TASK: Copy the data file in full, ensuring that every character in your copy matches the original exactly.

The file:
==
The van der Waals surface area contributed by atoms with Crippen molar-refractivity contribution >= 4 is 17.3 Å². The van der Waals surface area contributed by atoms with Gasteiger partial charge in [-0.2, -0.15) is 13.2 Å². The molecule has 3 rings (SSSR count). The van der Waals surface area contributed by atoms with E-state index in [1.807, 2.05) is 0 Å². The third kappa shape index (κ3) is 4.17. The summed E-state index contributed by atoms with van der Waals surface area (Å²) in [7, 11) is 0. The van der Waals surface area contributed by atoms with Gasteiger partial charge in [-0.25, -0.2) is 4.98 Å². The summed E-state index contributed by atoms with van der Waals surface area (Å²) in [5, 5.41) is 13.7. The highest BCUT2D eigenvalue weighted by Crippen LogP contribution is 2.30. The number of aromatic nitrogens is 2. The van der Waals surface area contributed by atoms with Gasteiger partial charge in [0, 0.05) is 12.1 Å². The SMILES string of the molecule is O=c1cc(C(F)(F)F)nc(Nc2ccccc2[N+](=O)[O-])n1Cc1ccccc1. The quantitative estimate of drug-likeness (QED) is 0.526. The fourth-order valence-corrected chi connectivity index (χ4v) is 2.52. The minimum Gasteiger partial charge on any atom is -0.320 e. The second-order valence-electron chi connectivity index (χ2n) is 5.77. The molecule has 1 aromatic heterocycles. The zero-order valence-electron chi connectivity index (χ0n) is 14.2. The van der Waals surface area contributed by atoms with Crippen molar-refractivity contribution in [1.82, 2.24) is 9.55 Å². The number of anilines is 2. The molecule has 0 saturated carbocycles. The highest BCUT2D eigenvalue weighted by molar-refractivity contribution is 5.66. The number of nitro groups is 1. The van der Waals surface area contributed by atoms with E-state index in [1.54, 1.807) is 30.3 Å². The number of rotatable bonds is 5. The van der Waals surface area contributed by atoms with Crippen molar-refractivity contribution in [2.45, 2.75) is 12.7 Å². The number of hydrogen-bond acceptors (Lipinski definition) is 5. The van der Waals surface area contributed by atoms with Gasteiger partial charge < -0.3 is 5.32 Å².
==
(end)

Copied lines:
The van der Waals surface area contributed by atoms with Crippen molar-refractivity contribution >= 4 is 17.3 Å². The van der Waals surface area contributed by atoms with Gasteiger partial charge in [-0.2, -0.15) is 13.2 Å². The molecule has 3 rings (SSSR count). The van der Waals surface area contributed by atoms with E-state index in [1.807, 2.05) is 0 Å². The third kappa shape index (κ3) is 4.17. The summed E-state index contributed by atoms with van der Waals surface area (Å²) in [7, 11) is 0. The van der Waals surface area contributed by atoms with Gasteiger partial charge in [-0.25, -0.2) is 4.98 Å². The summed E-state index contributed by atoms with van der Waals surface area (Å²) in [5, 5.41) is 13.7. The highest BCUT2D eigenvalue weighted by Crippen LogP contribution is 2.30. The number of aromatic nitrogens is 2. The van der Waals surface area contributed by atoms with Gasteiger partial charge in [0, 0.05) is 12.1 Å². The SMILES string of the molecule is O=c1cc(C(F)(F)F)nc(Nc2ccccc2[N+](=O)[O-])n1Cc1ccccc1. The quantitative estimate of drug-likeness (QED) is 0.526. The fourth-order valence-corrected chi connectivity index (χ4v) is 2.52. The minimum Gasteiger partial charge on any atom is -0.320 e. The second-order valence-electron chi connectivity index (χ2n) is 5.77. The molecule has 1 aromatic heterocycles. The zero-order valence-electron chi connectivity index (χ0n) is 14.2. The van der Waals surface area contributed by atoms with Crippen molar-refractivity contribution in [1.82, 2.24) is 9.55 Å². The number of anilines is 2. The molecule has 0 saturated carbocycles. The highest BCUT2D eigenvalue weighted by molar-refractivity contribution is 5.66. The number of nitro groups is 1. The van der Waals surface area contributed by atoms with E-state index in [1.54, 1.807) is 30.3 Å². The number of rotatable bonds is 5. The van der Waals surface area contributed by atoms with Crippen molar-refractivity contribution in [2.45, 2.75) is 12.7 Å². The number of hydrogen-bond acceptors (Lipinski definition) is 5. The van der Waals surface area contributed by atoms with Gasteiger partial charge < -0.3 is 5.32 Å².